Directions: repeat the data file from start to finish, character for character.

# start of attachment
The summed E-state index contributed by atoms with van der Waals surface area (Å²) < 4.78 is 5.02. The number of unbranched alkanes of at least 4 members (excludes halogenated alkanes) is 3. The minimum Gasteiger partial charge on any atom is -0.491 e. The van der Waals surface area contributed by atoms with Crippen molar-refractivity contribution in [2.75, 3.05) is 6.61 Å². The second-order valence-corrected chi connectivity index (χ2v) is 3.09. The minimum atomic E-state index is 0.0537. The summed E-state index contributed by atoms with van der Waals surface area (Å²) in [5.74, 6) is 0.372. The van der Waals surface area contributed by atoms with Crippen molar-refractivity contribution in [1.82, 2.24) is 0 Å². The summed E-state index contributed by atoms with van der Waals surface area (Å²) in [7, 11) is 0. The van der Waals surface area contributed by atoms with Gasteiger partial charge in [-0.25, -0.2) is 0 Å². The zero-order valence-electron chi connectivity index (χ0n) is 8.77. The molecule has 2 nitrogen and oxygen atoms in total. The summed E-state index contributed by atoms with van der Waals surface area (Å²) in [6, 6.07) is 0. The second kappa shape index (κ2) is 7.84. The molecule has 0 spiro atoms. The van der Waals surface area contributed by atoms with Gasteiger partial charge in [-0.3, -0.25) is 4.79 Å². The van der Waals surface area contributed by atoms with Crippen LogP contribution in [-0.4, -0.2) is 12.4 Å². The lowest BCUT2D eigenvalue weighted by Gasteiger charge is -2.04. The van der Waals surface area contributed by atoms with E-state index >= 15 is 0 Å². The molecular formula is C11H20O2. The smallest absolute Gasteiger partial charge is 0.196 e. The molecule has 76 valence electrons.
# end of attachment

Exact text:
The summed E-state index contributed by atoms with van der Waals surface area (Å²) < 4.78 is 5.02. The number of unbranched alkanes of at least 4 members (excludes halogenated alkanes) is 3. The minimum Gasteiger partial charge on any atom is -0.491 e. The van der Waals surface area contributed by atoms with Crippen molar-refractivity contribution in [2.75, 3.05) is 6.61 Å². The second-order valence-corrected chi connectivity index (χ2v) is 3.09. The minimum atomic E-state index is 0.0537. The summed E-state index contributed by atoms with van der Waals surface area (Å²) in [5.74, 6) is 0.372. The van der Waals surface area contributed by atoms with Crippen molar-refractivity contribution in [1.82, 2.24) is 0 Å². The summed E-state index contributed by atoms with van der Waals surface area (Å²) in [7, 11) is 0. The van der Waals surface area contributed by atoms with Gasteiger partial charge in [-0.25, -0.2) is 0 Å². The zero-order valence-electron chi connectivity index (χ0n) is 8.77. The molecule has 2 nitrogen and oxygen atoms in total. The summed E-state index contributed by atoms with van der Waals surface area (Å²) in [6, 6.07) is 0. The second kappa shape index (κ2) is 7.84. The molecule has 0 spiro atoms. The van der Waals surface area contributed by atoms with Gasteiger partial charge in [-0.3, -0.25) is 4.79 Å². The van der Waals surface area contributed by atoms with Crippen LogP contribution in [-0.4, -0.2) is 12.4 Å². The lowest BCUT2D eigenvalue weighted by Gasteiger charge is -2.04. The van der Waals surface area contributed by atoms with E-state index >= 15 is 0 Å². The molecular formula is C11H20O2. The smallest absolute Gasteiger partial charge is 0.196 e. The molecule has 76 valence electrons.